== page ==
Sit ups are the tried and true method to help achieve solid abdominals. You don’t need to buy yourself any fancy contraption that will set you back a hefty wad of cash and assembly aggravation. All you need are sit ups. However, if you expect the right kinds of results, you need to be doing sit ups the correct way. If you go about this particular exercise the wrong way, you won’t be working the right muscles and you could potentially hurt yourself.
The first thing to remember when doing sit ups is not to go overboard. We all want to see really good results as quickly as possible, but you’ve got to take things one step at a time. Doing ten sit ups slowly and correctly is vastly more fruitful than trying to do 100 in a sloppy manner. In general, you want to shy away from high volume and fast times. Here’s why.
In school during fitness testing, they go about many of the fitness tests all wrong. For the abdominal test, you need to do as many crunches as you can in a set amount of time, usually a minute. I don’t see how this accomplishes anything other than setting the child’s back up for a beating. If you focus on the speed of your sit ups, you’re using less of the desired muscles and more of auxiliary muscles. These other muscles include the hip flexors (the muscles that draw the thigh upward) and the muscles of the lower back. Furthermore, if you are using all of these muscles at a high rate of speed with sloppy technique, then the chances of aggravating a muscle increase. Trust me; you do not want to end up with lower back problems.
There are other, more effective ways to work out the auxiliary muscles we just mentioned. Plus, the purpose of situps is to work out the abdominals, and only the abdominals. So what’s the proper way to do a sit up?
Find yourself a couch if at all possible if you don’t have a weight bench. Put your feet up on the couch or bench so that the angle formed with your lower leg and upper leg measures between 90 and 135 degrees. In practical terms, you want your thighs to be either completely vertical or steeply sloped toward you. The right positioning will depend on your height and comfort zone; just find what works best for you. Also make sure that you’re on a semi-soft surface like a workout mat or a carpet. Sit ups can cause your tailbone to grind into the floor, so you’re going to want at least some padding between you and the ground.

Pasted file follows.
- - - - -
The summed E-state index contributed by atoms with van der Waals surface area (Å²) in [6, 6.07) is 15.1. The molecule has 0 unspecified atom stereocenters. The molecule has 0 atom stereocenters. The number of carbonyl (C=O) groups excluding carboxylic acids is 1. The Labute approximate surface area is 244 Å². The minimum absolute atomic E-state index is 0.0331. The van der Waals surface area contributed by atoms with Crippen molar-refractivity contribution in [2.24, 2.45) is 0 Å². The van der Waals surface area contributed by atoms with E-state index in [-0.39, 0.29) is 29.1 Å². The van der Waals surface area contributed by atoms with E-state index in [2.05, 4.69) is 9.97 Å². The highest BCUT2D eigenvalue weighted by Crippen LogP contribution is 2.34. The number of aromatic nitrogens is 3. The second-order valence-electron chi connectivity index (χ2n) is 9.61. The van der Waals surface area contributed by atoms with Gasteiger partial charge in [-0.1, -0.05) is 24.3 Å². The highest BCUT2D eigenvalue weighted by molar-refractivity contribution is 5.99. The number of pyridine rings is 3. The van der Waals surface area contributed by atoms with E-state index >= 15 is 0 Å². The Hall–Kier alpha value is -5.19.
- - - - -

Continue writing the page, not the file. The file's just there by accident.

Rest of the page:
Next, cross your arms on your chest, holding onto your shoulders for support. You don’t want to be doing your sit ups with your hands clutching the back of your head. This can put strain on the neck, which is something you can do without.
Now, while you’re doing your sit ups, don’t worry so much about getting your entire upper body off the ground. Instead, concentrate on curling your shoulders and upper torso toward your knees. Do this slowly and smoothly, making sure that your movements are under control. When you reach as far as you can go before hitting your head into your knees, give your abdominals a little squeeze and slowly return to the starting position.
Start out small. Try doing ten sit ups completely under control, then give yourself a break. If you feel you can continue, then try one more set of ten. Like other forms of physical training, you want to do sit ups in sets of manageable numbers of reps. This will give your body a chance to recover and will make sure you’re doing the sit ups the right way, smooth and under control. One day do ten reps per set. The next day try eleven. Slowly build into a routine and make sure you’re going through a nice smooth, full range of motion.
That’s about it, not much to it. You’ll be building stronger abdominals in no time as long as you do sit ups the safe and correct way. Good Luck!